Overview

Distribution

National Distribution

Canada

Origin: Unknown/Undetermined

Regularity: Regularly occurring

Currently: Unknown/Undetermined

Confidence: Confident

United States

Origin: Unknown/Undetermined

Regularity: Regularly occurring

Currently: Unknown/Undetermined

Confidence: Confident

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Ecology

Associations

In Great Britain and/or Ireland:
Plant / associate
fruitbody of Crepidotus muscigenus is associated with gametophyte of Rhytidiadelphus squarrosus

Plant / associate
fruitbody of Hygrocybe is associated with colony of Rhytidiadelphus squarrosus

Foodplant / parasite
fruitbody of Leptosporomyces raunkiaeri parasitises live plant of Rhytidiadelphus squarrosus

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Molecular Biology and Genetics

Molecular Biology

Barcode data: Rhytidiadelphus squarrosus

The following is a representative barcode sequence, the centroid of all available sequences for this species.


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Statistics of barcoding coverage: Rhytidiadelphus squarrosus

Barcode of Life Data Systems (BOLDS) Stats
Public Records: 5
Specimens with Barcodes: 5
Species With Barcodes: 1
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Conservation

Conservation Status

National NatureServe Conservation Status

Canada

Rounded National Status Rank: NNR - Unranked

United States

Rounded National Status Rank: NNR - Unranked

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NatureServe Conservation Status

Rounded Global Status Rank: G4 - Apparently Secure

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Wikipedia

Rhytidiadelphus squarrosus

Rhytidiadelphus squarrosus is a species of moss known as springy turf-moss in the United Kingdom,[2][3] and square goose neck moss in the United States.[1][4] It is widespread in Eurasia and North America, and has been introduced to the Southern Hemisphere. It has broad ecological tolerances, and is usually found in man-made habitats such as lawns and golf courses. It is most closely related to R. subpinnatus, with which it is often confused.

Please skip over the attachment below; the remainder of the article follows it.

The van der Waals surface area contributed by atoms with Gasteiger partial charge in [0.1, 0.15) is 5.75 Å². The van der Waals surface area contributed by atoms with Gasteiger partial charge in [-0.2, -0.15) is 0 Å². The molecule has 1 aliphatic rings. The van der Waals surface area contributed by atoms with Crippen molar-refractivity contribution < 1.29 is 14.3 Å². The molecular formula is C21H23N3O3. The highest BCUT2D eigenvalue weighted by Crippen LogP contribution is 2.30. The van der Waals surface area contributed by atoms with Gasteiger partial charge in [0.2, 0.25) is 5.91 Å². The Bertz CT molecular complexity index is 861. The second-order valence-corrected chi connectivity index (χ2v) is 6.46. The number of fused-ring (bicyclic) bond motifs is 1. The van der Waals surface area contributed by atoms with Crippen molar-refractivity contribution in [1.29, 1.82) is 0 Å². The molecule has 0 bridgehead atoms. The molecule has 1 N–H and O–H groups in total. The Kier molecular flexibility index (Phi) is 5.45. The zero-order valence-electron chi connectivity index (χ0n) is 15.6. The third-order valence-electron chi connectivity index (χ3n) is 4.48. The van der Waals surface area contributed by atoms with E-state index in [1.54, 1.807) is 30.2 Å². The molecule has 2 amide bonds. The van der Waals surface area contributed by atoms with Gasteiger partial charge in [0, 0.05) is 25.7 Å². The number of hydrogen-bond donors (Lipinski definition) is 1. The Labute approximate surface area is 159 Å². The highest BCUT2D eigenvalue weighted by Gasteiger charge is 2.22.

Description[edit source | edit]

R. squarrosus grows as an extensive mat of branching stems, up to 15 centimetres (6 in) tall,[5] sheathed in leaves that are 2–2.5 mm (0.08–0.10 in) long and bend sharply back at a right angle, and thus spread outwards from the stem.[2] The leaf bases are broad and include a pair of short nerves.[2] The plant rarely produces capsules, so most of the species' reproduction is asexual.[6]

Distribution[edit source | edit]

R. squarrosus has a circumpolar distribution in the Northern Hemisphere,[5] being found across much of Eurasia, and parts of North America, including British Columbia, Alaska, Washington, Oregon, Newfoundland and Labrador and Greenland.[1]

It has also been introduced to northeastern North America,[7] Tasmania and New Zealand, where it is now an invasive species.[8] The first specimen to be collected in the Southern Hemisphere was taken in 1974 in Dundas Creek, western Tasmania, but the first published record came the following year, from a golf course in Dunedin on New Zealand's South Island.[6]

Ecology[edit source | edit]

R. squarrosus growing in the Belgian Ardennes

It tolerates a wide variety of soil conditions, from calcareous grassland to acid heaths. It grows most conspicuously in heavily grazed pastures and on the regularly mown fairways on golf courses,[6] and is the most common moss found in lawns in the United Kingdom.[9] It is almost always found in association with humans, leaving its original habitat unclear; it may have evolved as a plant of coastal meadows.[7]